“I don’t want to lie, but it’s too late now you swallowed it- metabolized. What kind of monster am I?”
We know you wrote with your fiancé for a track called ‘Heart on Fire,’ what is the process of writing with your partner like? Is there a level of vulnerability you can have in that writing session that maybe you wouldn’t find with a typical collaborator?
Well, we actually weren’t technically together at the time that we wrote it. He just sent me some really awesome jazzy chords, and I was immediately inspired to write to them and write about him and our tentative relationship. I was so excited while I was writing it that I would record voice memos and send them to him every time I had a new line. I hope we write more songs together.
Writing with people you love is a really special experience. I write a lot with my best friend, Dante Juhkel, and it’s always magical.
Let’s talk ‘Raised on Porn’ now that you have another album coming out. When you look back at your previous record, what are you most proud of?
I’m really proud that it even exists and anybody even bothered to listen to it! But I’m really proud of the song “Talking to Myself.” I never get tired of it. I never thought I would write a song like that. It’s about so many things- feeling like you’re too much, sticking up for yourself even when you’re not perfect, dealing with negativity toward yourself, paranoia about what people think about you, all while wanting to live life fully and feel things and do things in a big and bold way.
Your genre is described as pop-n-roll. Why do you think it’s important to not box yourself in as just a rock artist or just a pop artist? Do you feel like that kind of label limits what people will accept from you?
It’s definitely important. I don’t write music for other people. If I did, maybe the people reading this would have heard of me before. Because of that, I can allow myself to basically just dick around. Maybe I will make a trap-ska album at some point (just kidding…probably..I wonder what that would sound like). I think most artists can do a lot more than what they put out into the world and have a lot of different sounds. But I think they (or their record label or management) decide, “This is your sound,” and then after a while, everything they do sounds so similar.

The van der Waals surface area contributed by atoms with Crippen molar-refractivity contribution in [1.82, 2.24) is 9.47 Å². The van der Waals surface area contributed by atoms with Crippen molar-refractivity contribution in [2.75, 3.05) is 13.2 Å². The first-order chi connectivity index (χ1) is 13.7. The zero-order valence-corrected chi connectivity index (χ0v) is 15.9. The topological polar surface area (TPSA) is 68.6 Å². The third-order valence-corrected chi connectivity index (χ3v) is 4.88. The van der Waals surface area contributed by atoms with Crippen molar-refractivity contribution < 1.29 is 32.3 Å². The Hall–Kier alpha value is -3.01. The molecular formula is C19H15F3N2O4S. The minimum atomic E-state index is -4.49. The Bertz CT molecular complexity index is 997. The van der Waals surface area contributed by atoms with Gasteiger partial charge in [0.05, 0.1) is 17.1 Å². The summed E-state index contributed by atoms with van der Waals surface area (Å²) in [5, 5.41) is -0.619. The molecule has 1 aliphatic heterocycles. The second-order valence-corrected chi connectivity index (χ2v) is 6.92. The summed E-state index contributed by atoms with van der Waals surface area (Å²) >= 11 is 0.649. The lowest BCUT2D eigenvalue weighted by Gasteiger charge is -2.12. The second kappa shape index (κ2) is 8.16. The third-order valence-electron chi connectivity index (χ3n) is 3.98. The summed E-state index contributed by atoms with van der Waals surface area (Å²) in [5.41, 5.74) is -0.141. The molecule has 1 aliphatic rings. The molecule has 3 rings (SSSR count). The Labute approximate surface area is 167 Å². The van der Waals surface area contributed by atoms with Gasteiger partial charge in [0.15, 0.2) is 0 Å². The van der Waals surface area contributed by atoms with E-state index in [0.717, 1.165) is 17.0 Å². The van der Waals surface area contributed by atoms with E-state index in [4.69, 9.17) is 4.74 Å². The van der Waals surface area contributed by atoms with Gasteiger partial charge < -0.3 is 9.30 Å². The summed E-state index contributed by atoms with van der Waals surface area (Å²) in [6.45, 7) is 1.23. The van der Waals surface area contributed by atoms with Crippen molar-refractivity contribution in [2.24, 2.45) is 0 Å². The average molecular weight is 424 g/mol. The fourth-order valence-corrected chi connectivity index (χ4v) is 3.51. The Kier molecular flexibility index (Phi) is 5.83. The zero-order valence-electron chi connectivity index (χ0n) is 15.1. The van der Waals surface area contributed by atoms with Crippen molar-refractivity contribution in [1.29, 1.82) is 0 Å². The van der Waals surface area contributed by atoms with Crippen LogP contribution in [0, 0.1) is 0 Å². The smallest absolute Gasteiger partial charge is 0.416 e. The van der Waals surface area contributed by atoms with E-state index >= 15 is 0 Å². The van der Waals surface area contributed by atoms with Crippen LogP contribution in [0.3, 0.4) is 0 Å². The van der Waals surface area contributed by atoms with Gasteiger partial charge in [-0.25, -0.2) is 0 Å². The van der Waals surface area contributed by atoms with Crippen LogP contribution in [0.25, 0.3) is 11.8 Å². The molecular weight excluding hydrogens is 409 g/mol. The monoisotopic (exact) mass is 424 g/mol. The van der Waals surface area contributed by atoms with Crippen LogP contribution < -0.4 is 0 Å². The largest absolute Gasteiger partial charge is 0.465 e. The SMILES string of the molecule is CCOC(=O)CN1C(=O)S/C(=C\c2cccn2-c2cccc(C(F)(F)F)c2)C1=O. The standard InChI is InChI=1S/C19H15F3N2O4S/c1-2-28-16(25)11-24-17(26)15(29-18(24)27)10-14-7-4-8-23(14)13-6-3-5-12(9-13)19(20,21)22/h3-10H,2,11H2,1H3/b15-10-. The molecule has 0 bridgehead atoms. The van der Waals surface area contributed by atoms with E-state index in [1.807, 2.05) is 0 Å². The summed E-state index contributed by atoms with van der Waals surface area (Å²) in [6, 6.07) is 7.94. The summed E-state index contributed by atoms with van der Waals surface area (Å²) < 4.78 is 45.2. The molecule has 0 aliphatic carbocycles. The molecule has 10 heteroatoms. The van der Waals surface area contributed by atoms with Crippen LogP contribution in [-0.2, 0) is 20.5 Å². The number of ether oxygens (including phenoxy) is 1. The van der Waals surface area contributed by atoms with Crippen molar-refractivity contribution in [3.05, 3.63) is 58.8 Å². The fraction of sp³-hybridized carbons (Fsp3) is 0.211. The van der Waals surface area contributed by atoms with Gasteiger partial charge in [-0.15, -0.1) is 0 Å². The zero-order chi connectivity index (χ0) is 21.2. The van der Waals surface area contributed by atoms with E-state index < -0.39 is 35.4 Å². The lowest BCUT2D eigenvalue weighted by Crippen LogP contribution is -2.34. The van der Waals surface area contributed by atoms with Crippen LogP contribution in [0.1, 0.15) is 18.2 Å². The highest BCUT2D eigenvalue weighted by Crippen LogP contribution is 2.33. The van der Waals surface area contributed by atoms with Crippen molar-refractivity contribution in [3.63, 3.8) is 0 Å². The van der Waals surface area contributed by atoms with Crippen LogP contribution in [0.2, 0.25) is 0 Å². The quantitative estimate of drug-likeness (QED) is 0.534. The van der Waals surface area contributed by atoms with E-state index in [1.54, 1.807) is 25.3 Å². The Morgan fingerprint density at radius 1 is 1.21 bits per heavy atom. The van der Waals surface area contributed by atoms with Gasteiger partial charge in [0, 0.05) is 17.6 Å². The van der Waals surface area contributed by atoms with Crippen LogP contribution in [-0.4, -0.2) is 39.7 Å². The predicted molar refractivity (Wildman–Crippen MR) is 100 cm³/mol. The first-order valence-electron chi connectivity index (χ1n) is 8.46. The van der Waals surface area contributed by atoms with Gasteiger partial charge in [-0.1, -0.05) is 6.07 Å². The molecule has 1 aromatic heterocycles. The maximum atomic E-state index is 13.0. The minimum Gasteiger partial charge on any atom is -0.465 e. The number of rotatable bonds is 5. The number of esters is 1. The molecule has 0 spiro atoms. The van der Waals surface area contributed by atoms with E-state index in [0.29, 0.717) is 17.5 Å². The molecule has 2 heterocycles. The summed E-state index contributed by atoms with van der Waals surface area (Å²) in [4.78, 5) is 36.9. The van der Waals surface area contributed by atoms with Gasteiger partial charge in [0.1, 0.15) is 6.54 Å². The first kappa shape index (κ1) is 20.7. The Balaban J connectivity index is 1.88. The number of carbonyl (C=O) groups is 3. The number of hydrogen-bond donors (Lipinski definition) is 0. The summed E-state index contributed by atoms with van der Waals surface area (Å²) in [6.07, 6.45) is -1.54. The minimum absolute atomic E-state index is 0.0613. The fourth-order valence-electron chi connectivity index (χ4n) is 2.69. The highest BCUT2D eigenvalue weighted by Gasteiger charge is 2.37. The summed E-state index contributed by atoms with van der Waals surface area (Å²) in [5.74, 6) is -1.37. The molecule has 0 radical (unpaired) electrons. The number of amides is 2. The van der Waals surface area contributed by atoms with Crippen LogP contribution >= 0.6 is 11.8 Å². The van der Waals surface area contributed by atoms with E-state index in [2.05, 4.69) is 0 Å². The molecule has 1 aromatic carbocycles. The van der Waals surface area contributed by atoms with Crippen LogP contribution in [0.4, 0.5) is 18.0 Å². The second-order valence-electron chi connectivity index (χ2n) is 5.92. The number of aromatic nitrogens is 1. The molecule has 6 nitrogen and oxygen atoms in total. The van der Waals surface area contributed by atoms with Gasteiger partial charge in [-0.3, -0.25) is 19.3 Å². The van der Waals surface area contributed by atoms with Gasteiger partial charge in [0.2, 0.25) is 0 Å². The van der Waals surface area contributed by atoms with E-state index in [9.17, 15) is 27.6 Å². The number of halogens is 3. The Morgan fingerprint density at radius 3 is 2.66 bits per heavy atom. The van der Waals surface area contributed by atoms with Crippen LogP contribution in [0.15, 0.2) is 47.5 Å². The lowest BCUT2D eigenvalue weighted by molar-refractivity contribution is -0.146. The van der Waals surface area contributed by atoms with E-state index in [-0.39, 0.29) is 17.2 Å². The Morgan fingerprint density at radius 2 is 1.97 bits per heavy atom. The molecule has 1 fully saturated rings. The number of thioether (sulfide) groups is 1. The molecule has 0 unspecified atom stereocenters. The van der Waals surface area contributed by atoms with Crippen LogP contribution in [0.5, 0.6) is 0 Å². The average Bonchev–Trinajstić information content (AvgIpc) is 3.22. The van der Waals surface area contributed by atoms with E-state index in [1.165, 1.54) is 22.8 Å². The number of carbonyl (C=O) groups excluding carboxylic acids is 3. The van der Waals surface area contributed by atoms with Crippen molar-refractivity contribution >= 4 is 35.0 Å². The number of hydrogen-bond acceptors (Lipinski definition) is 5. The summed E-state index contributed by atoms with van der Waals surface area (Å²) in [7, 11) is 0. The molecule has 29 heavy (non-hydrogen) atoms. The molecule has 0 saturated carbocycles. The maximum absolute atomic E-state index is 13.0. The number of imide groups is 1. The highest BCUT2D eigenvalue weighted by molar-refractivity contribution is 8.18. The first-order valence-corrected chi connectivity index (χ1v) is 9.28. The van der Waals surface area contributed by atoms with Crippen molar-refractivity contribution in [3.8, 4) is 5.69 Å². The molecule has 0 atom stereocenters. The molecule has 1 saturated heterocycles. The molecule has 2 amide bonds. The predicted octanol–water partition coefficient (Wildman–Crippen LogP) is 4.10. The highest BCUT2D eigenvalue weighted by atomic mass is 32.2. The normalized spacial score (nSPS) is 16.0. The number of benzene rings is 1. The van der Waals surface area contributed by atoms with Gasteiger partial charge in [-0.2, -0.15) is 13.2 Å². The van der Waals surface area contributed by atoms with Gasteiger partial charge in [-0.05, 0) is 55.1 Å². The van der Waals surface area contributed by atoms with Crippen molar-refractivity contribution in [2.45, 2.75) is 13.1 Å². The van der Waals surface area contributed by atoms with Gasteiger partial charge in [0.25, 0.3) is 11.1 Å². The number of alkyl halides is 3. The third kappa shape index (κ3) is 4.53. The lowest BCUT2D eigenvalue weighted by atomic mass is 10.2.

I just write what comes out of me, and then I work with different producers, and we pick the right sound for that particular song, and because of that, my songs can be kind of all over the place!
I think songs should be treated as individuals.
The last two years of all of our lives living through the COVID-19 panic have felt a bit like an ‘Everyday Existential Crisis,’ is there something you took from this time of isolation that you feel like you wish you had always known?
I learned that I thrive in very noncompetitive, relaxed environments. I learned that I prefer it when there is less pressure to leave the house and constantly be “on.” Don’t know if I wish I had always known that. There’s not much I can do with this information besides continue to be a shut-in!
We know we have the album coming later this year, but in the meantime, what can fans look forward to? Any live shows in the near future?
I have a new single coming out on July 1st! It’s called Franglais, and it’s half in French and half in English.